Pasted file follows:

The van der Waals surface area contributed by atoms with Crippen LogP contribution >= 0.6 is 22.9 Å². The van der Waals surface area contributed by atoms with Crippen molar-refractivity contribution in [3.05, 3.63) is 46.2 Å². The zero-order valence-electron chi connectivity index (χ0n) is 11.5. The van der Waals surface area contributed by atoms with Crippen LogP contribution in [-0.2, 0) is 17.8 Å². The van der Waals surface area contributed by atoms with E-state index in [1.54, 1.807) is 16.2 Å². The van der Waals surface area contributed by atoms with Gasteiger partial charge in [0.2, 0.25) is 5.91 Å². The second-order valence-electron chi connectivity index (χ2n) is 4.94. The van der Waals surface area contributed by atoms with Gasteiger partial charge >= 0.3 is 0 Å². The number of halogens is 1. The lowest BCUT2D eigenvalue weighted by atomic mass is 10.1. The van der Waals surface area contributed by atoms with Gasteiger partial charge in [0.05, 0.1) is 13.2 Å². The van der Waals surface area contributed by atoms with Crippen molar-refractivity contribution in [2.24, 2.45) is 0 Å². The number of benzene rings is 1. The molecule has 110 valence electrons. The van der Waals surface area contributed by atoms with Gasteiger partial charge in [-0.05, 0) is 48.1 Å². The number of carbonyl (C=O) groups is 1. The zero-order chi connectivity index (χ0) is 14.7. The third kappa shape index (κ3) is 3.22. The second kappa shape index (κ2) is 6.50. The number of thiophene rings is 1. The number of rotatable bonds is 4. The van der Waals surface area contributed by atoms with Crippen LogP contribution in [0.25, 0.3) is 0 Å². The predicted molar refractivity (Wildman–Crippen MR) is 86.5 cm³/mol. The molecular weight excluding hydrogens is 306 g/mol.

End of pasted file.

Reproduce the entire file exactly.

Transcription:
The van der Waals surface area contributed by atoms with Crippen LogP contribution >= 0.6 is 22.9 Å². The van der Waals surface area contributed by atoms with Crippen molar-refractivity contribution in [3.05, 3.63) is 46.2 Å². The zero-order valence-electron chi connectivity index (χ0n) is 11.5. The van der Waals surface area contributed by atoms with Crippen LogP contribution in [-0.2, 0) is 17.8 Å². The van der Waals surface area contributed by atoms with E-state index in [1.54, 1.807) is 16.2 Å². The van der Waals surface area contributed by atoms with Gasteiger partial charge in [0.2, 0.25) is 5.91 Å². The second-order valence-electron chi connectivity index (χ2n) is 4.94. The van der Waals surface area contributed by atoms with Gasteiger partial charge >= 0.3 is 0 Å². The number of halogens is 1. The lowest BCUT2D eigenvalue weighted by atomic mass is 10.1. The van der Waals surface area contributed by atoms with Gasteiger partial charge in [0.05, 0.1) is 13.2 Å². The van der Waals surface area contributed by atoms with Crippen molar-refractivity contribution in [2.24, 2.45) is 0 Å². The number of benzene rings is 1. The molecule has 110 valence electrons. The van der Waals surface area contributed by atoms with Gasteiger partial charge in [-0.05, 0) is 48.1 Å². The number of carbonyl (C=O) groups is 1. The zero-order chi connectivity index (χ0) is 14.7. The third kappa shape index (κ3) is 3.22. The second kappa shape index (κ2) is 6.50. The number of thiophene rings is 1. The number of rotatable bonds is 4. The van der Waals surface area contributed by atoms with Crippen LogP contribution in [0.25, 0.3) is 0 Å². The predicted molar refractivity (Wildman–Crippen MR) is 86.5 cm³/mol. The molecular weight excluding hydrogens is 306 g/mol.